The fire extinguishers in your work place are something you don’t often think about. After all, you’re never going to use them if you’re lucky. That’s why it’s so easy to forget to inspect them. That’s how people find out that the extinguishers aren’t charged up or working when a fire does break out.
Here’s a guide to the fire extinguisher inspection requirements, including when to check your fire extinguishers, and ensure that they’re in perfect working condition. With the following details, you’ll be prepared if the worst does happen.
Once a Month: Visual Checks
Once a month, you’ll need to inspect the fire extinguishers in your building, to ensure that everything is in good order. This is a visual check, so shouldn’t take too long. If you do find anything is missing or incorrect, you can quickly put it right. This is something that is required by OSHA, so ensure that these checks get done on time.
Firstly, you want to see that every fire extinguisher in the the building is in its designated space. If it’s not there, you’ll need to find it and put it back, or ensure a new one is installed. You also want to ensure that nothing is blocking access to the equipment, so it can be easily grabbed in an emergency. Check that the instructions for using the extinguisher are clean and easily legible, in case of a fire breaking out.
Now, you are looking for any visual damage or changes to the extinguisher. Are there any signs of damage such as corrosion, leaks or dents? If so, then the extinguisher will need to be replaced.
You’ll also need to check that the extinguisher is fully charged and ready to use. Look at the pressure gauge on the tank. Is the indicator within operating range? You also need to check that the pull pin is still in place and that the seal is intact.
Once you’ve done this, you’ll want to log the date of the inspection, so you have a record of when it was checked. This is usually done on a tag on the extinguisher itself, so each one can be easily checked. It’s a good idea to verify the last date of inspection too, so you know you’re staying on schedule.
Once a Year: Maintenance Checks
To do this, you need to call in a professional fire prevention service to service the extinguishers. They have the right training and tools to be able to fully service them, and ensure they’re in working order. They can also identify any dangerous situations, and rectify them for you.
Once the servicing has been done, the service will add an inspection tag to the extinguishers they worked on. This will verify that the work has been done. If any extinguishers fail their tests, they will need to be repaired or replaced.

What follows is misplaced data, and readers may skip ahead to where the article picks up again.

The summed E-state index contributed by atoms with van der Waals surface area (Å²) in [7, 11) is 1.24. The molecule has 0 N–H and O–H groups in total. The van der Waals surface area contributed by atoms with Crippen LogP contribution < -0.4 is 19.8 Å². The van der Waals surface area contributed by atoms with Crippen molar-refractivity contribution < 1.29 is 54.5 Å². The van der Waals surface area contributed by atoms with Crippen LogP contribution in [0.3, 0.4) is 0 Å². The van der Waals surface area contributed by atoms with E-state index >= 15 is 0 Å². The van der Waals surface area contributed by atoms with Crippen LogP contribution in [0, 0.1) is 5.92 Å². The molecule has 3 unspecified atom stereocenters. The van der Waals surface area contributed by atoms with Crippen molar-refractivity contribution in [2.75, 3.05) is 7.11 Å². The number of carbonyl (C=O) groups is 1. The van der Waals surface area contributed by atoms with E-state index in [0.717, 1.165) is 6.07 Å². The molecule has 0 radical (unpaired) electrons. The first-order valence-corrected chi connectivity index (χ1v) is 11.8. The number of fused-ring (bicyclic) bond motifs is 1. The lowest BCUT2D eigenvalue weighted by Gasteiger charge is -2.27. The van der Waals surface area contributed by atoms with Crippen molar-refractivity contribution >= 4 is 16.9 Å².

At Least Every 5 Years: Internal Maintenance Inspection
This type of inspection is slightly different, as the time period changes depending on the equipment you have. For example, pressurized water or carbon dioxide tanks need to be tested every five years. Dry chemical extinguishers need to be tested every 12 years. The time periods are different for each type, so check what you have in your building, and plan the tests accordingly.
This is another examination that requires the use of a fire prevention service, so it’s best to bring in the service of the people who do your once a year maintenance checks. They will discharge the fire extinguishers, examine all the components to ensure they’re working correctly, and then recharge them. Once this has been done, the extinguishers can then be signed off so you know they’re in good condition.
Ensuring Fire Safety in Your Building
Keeping up with the fire extinguisher inspection requirements is important, as they ensure that you can put out a fire if you come across one with ease. This isn’t the only way that you can keep your building fire safe, though.
Use these tips to keep your staff and your building safe:
Look Up Fire Regulations in Your District: Every area has a set of fire safety regulations that they must adhere to. Check out the regulations where your building is, so you can check you’re adhering to them. It’s important to this in terms of fire extinguishers, as the rules could be slightly different.
Unblock Fire Exits: All fire exits must be free of all blockages, so you can leave if a fire breaks out. Remove any boxes or other obstructions from the inside of the door, and ensure that no one blocks the exits with vehicles on the outside.
Train Staff: It’s no good to have fire extinguishers and other fire safety equipment if your staff can’t use them. Ensure all staff are trained in how to use the equipment, so they know what to do in an emergency.
Create a Fire Escape Plan: If a fire did happen in the building, how would everyone get out? Now is the time to create a fire escape plan, if you haven’t already. Make sure all your staff know how to get out if a fire breaks out, and where they should gather safely once they have left. Put up signs with this plan, so your staff knows what to do.
Address Electrical Safety: In most work spaces, there’s a lot of electrical equipment that can cause a fire, if not used properly. You will need to do inspections of any equipment you have, and ensure it’s used safely. This includes changing the location of plug sockets if they can’t be reached without extension leads.
Now you know more about the fire extinguisher inspection requirements. With this information, you’ll be able to keep your staff and building safe in the event of a fire. Plan your inspections now.